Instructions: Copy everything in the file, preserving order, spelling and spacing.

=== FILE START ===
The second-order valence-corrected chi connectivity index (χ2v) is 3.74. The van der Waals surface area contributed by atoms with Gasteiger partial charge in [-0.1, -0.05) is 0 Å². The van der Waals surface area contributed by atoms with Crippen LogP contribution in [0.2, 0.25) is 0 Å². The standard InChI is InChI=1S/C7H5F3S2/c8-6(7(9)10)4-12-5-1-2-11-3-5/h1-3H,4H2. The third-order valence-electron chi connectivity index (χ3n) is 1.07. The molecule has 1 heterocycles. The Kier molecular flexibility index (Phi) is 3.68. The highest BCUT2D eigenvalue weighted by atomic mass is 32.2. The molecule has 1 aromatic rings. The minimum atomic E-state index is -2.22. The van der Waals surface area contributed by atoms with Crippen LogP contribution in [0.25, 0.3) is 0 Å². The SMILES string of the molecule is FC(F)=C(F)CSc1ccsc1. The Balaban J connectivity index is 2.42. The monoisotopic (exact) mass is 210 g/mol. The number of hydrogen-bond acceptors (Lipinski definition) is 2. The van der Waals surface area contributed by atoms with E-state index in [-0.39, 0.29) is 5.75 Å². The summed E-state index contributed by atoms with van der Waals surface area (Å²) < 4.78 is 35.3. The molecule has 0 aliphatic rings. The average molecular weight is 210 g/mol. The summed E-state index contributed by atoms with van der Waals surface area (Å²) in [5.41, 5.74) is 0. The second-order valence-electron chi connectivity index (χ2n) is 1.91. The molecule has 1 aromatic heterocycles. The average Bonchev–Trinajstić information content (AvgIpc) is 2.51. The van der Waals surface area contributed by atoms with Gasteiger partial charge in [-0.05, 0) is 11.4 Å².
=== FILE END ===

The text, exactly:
The second-order valence-corrected chi connectivity index (χ2v) is 3.74. The van der Waals surface area contributed by atoms with Gasteiger partial charge in [-0.1, -0.05) is 0 Å². The van der Waals surface area contributed by atoms with Crippen LogP contribution in [0.2, 0.25) is 0 Å². The standard InChI is InChI=1S/C7H5F3S2/c8-6(7(9)10)4-12-5-1-2-11-3-5/h1-3H,4H2. The third-order valence-electron chi connectivity index (χ3n) is 1.07. The molecule has 1 heterocycles. The Kier molecular flexibility index (Phi) is 3.68. The highest BCUT2D eigenvalue weighted by atomic mass is 32.2. The molecule has 1 aromatic rings. The minimum atomic E-state index is -2.22. The van der Waals surface area contributed by atoms with Crippen LogP contribution in [0.25, 0.3) is 0 Å². The SMILES string of the molecule is FC(F)=C(F)CSc1ccsc1. The Balaban J connectivity index is 2.42. The monoisotopic (exact) mass is 210 g/mol. The number of hydrogen-bond acceptors (Lipinski definition) is 2. The van der Waals surface area contributed by atoms with E-state index in [-0.39, 0.29) is 5.75 Å². The summed E-state index contributed by atoms with van der Waals surface area (Å²) < 4.78 is 35.3. The molecule has 0 aliphatic rings. The average molecular weight is 210 g/mol. The summed E-state index contributed by atoms with van der Waals surface area (Å²) in [5.41, 5.74) is 0. The second-order valence-electron chi connectivity index (χ2n) is 1.91. The molecule has 1 aromatic heterocycles. The average Bonchev–Trinajstić information content (AvgIpc) is 2.51. The van der Waals surface area contributed by atoms with Gasteiger partial charge in [-0.05, 0) is 11.4 Å².